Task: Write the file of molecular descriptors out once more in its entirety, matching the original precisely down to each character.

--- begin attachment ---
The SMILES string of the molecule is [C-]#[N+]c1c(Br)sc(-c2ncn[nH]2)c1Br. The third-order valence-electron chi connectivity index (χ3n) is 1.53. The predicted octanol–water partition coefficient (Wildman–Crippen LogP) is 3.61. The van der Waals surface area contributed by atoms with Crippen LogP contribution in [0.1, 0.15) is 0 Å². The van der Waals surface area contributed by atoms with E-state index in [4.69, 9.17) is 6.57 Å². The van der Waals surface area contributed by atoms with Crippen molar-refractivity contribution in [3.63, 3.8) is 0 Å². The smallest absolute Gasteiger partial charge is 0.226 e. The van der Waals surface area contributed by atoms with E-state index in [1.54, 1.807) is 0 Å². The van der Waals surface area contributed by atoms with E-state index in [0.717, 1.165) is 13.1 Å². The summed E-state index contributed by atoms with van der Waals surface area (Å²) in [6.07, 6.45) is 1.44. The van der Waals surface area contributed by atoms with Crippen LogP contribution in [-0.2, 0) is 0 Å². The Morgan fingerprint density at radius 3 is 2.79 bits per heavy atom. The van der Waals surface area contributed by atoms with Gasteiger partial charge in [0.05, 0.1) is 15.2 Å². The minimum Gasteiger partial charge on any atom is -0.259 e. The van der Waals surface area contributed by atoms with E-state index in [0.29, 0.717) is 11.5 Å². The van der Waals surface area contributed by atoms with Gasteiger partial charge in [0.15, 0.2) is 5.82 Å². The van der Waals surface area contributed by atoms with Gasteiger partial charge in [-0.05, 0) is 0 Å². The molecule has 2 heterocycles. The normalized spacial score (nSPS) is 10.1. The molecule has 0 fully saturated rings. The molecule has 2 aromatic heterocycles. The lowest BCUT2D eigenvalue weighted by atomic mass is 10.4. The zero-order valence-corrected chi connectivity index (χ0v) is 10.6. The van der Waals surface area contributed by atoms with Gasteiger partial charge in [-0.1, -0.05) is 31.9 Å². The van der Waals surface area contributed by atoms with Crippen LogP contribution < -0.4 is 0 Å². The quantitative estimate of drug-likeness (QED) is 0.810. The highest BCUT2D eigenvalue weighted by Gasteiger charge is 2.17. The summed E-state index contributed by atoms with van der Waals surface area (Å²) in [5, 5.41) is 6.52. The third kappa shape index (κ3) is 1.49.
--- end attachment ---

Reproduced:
The SMILES string of the molecule is [C-]#[N+]c1c(Br)sc(-c2ncn[nH]2)c1Br. The third-order valence-electron chi connectivity index (χ3n) is 1.53. The predicted octanol–water partition coefficient (Wildman–Crippen LogP) is 3.61. The van der Waals surface area contributed by atoms with Crippen LogP contribution in [0.1, 0.15) is 0 Å². The van der Waals surface area contributed by atoms with E-state index in [4.69, 9.17) is 6.57 Å². The van der Waals surface area contributed by atoms with Crippen molar-refractivity contribution in [3.63, 3.8) is 0 Å². The smallest absolute Gasteiger partial charge is 0.226 e. The van der Waals surface area contributed by atoms with E-state index in [1.54, 1.807) is 0 Å². The van der Waals surface area contributed by atoms with E-state index in [0.717, 1.165) is 13.1 Å². The summed E-state index contributed by atoms with van der Waals surface area (Å²) in [6.07, 6.45) is 1.44. The van der Waals surface area contributed by atoms with Crippen LogP contribution in [-0.2, 0) is 0 Å². The Morgan fingerprint density at radius 3 is 2.79 bits per heavy atom. The van der Waals surface area contributed by atoms with Gasteiger partial charge in [0.05, 0.1) is 15.2 Å². The minimum Gasteiger partial charge on any atom is -0.259 e. The van der Waals surface area contributed by atoms with E-state index in [0.29, 0.717) is 11.5 Å². The van der Waals surface area contributed by atoms with Gasteiger partial charge in [0.15, 0.2) is 5.82 Å². The van der Waals surface area contributed by atoms with Gasteiger partial charge in [-0.05, 0) is 0 Å². The molecule has 2 heterocycles. The normalized spacial score (nSPS) is 10.1. The molecule has 0 fully saturated rings. The molecule has 2 aromatic heterocycles. The lowest BCUT2D eigenvalue weighted by atomic mass is 10.4. The zero-order valence-corrected chi connectivity index (χ0v) is 10.6. The van der Waals surface area contributed by atoms with Gasteiger partial charge in [-0.1, -0.05) is 31.9 Å². The van der Waals surface area contributed by atoms with Crippen LogP contribution < -0.4 is 0 Å². The quantitative estimate of drug-likeness (QED) is 0.810. The highest BCUT2D eigenvalue weighted by Gasteiger charge is 2.17. The summed E-state index contributed by atoms with van der Waals surface area (Å²) in [5, 5.41) is 6.52. The third kappa shape index (κ3) is 1.49.